"Did the Sahib tell them that he is an Englishman?" asked Salvador, after at least an hour's hesitation, falsification, and prevarication produced by a palpable desire to evade the subject.

We answered affirmatively, and inquired what our country had to do with being refused admittance?

"Everything," remarked Salvador. He then proceeded to establish the truth of his assertion by a variety of distorted and disjointed fragments of an adventure, which the labour of our ingenious cross-questioning managed to put together in the following form.

"About ten years ago," said Salvador, "I returned to Goa with my master, Lieut. -----, of the -- Regt., a very clever gentleman, who knew everything. He could talk to each man of a multitude in his own language, and all of them would appear equally surprised by, and delighted with him. Besides his faith was every man's faith. In a certain Mussulmance country he married a girl, and divorced her a week afterwards. Moreover, he chaunted the Koran, and the circumcised dogs considered him a kind of saint. The Hindoos also respected him, because he always eat his beef in secret, spoke religiously of the cow, and had a devil, (i.e., some heathen image) in an inner room. At Cochin he went to the Jewish place of worship, and read a large book, just like a priest. Ah! he was a clever Sahib that! he could send away a rampant and raging creditor playful as a little goat, and borrow more money from Parsees at less interest than was ever paid or promised by any other gentleman in the world.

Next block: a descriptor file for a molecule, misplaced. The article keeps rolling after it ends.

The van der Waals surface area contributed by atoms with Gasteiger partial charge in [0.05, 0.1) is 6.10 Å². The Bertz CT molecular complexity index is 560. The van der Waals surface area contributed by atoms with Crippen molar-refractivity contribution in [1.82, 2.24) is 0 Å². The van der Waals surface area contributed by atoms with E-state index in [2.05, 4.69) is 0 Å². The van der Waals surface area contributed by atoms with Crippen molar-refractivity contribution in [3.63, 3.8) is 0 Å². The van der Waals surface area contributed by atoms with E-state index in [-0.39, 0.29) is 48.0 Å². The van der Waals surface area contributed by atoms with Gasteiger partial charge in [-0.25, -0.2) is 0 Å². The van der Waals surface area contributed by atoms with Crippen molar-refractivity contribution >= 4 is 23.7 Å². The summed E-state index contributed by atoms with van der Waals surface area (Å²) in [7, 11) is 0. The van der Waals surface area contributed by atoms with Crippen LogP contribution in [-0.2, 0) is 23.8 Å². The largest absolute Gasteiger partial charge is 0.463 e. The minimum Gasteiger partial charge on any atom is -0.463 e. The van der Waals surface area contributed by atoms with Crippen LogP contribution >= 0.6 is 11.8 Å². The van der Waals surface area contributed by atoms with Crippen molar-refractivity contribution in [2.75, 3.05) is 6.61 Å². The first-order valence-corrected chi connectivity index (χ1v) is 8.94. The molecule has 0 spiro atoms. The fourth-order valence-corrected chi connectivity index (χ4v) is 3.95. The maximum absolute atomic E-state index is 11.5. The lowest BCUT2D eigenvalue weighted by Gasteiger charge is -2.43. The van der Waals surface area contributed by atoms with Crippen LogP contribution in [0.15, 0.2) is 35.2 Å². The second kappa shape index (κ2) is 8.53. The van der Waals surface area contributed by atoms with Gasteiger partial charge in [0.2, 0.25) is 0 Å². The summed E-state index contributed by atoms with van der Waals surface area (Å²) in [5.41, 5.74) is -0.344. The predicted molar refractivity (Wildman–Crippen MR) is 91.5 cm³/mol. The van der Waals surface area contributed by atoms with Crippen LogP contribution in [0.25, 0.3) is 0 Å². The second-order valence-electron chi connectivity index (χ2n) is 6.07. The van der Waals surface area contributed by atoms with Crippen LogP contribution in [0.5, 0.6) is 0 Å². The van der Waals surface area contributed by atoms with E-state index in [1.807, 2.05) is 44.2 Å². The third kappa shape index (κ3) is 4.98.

"At last my master came to Goa, where of course he became so pious a Christian that he kept a priest in the house-to perfect him in Portuguese-and attended mass once a day. And when we went to see the old city, such were the fervency of his lamentations over the ruins of the Inquisition, and the frequency of his dinners to the padre of Saint Francis, that the simple old gentleman half cannonized him in his heard. But I guessed that some trick was at hand, when a pattimar, hired for a month, came and lay off the wharf stairs, close to where the Sahib is now sitting; and presently it appeared that my officer had indeed been cooking a pretty kettle of fish!